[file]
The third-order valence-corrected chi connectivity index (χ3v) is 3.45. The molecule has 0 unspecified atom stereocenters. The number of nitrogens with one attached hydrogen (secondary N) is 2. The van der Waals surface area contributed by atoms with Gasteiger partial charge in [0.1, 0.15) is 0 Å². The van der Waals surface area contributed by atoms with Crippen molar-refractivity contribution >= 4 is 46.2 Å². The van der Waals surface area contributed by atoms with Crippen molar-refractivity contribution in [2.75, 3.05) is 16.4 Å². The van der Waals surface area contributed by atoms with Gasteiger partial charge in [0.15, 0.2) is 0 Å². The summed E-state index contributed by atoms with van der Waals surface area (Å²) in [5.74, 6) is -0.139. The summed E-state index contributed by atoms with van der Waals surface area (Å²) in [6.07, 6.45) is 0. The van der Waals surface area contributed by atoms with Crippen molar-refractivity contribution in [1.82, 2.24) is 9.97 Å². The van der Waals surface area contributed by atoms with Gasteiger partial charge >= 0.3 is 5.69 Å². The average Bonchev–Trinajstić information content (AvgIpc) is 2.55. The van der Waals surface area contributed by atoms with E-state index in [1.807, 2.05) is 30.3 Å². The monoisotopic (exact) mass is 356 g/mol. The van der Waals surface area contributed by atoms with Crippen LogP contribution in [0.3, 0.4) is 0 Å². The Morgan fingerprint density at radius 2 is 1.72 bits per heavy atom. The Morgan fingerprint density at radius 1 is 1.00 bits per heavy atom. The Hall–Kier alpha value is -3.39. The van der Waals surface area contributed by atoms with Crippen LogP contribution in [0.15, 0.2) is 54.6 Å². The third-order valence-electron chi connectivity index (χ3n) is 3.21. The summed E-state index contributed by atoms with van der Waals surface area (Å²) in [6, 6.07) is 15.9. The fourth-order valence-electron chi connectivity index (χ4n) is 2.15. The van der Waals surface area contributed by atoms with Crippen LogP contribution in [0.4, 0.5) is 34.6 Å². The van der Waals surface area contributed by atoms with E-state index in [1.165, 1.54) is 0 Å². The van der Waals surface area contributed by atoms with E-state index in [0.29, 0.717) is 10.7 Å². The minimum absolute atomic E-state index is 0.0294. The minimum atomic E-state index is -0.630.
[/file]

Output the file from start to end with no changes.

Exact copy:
The third-order valence-corrected chi connectivity index (χ3v) is 3.45. The molecule has 0 unspecified atom stereocenters. The number of nitrogens with one attached hydrogen (secondary N) is 2. The van der Waals surface area contributed by atoms with Gasteiger partial charge in [0.1, 0.15) is 0 Å². The van der Waals surface area contributed by atoms with Crippen molar-refractivity contribution >= 4 is 46.2 Å². The van der Waals surface area contributed by atoms with Crippen molar-refractivity contribution in [2.75, 3.05) is 16.4 Å². The van der Waals surface area contributed by atoms with Gasteiger partial charge in [0.15, 0.2) is 0 Å². The summed E-state index contributed by atoms with van der Waals surface area (Å²) in [5.74, 6) is -0.139. The summed E-state index contributed by atoms with van der Waals surface area (Å²) in [6.07, 6.45) is 0. The van der Waals surface area contributed by atoms with Crippen molar-refractivity contribution in [1.82, 2.24) is 9.97 Å². The van der Waals surface area contributed by atoms with Gasteiger partial charge >= 0.3 is 5.69 Å². The average Bonchev–Trinajstić information content (AvgIpc) is 2.55. The van der Waals surface area contributed by atoms with E-state index in [1.807, 2.05) is 30.3 Å². The monoisotopic (exact) mass is 356 g/mol. The van der Waals surface area contributed by atoms with Crippen LogP contribution in [0.3, 0.4) is 0 Å². The Morgan fingerprint density at radius 2 is 1.72 bits per heavy atom. The Morgan fingerprint density at radius 1 is 1.00 bits per heavy atom. The Hall–Kier alpha value is -3.39. The van der Waals surface area contributed by atoms with Crippen LogP contribution in [0.15, 0.2) is 54.6 Å². The third-order valence-electron chi connectivity index (χ3n) is 3.21. The summed E-state index contributed by atoms with van der Waals surface area (Å²) in [6, 6.07) is 15.9. The fourth-order valence-electron chi connectivity index (χ4n) is 2.15. The van der Waals surface area contributed by atoms with Crippen LogP contribution in [0.4, 0.5) is 34.6 Å². The van der Waals surface area contributed by atoms with E-state index in [1.165, 1.54) is 0 Å². The van der Waals surface area contributed by atoms with E-state index in [0.29, 0.717) is 10.7 Å². The minimum absolute atomic E-state index is 0.0294. The minimum atomic E-state index is -0.630.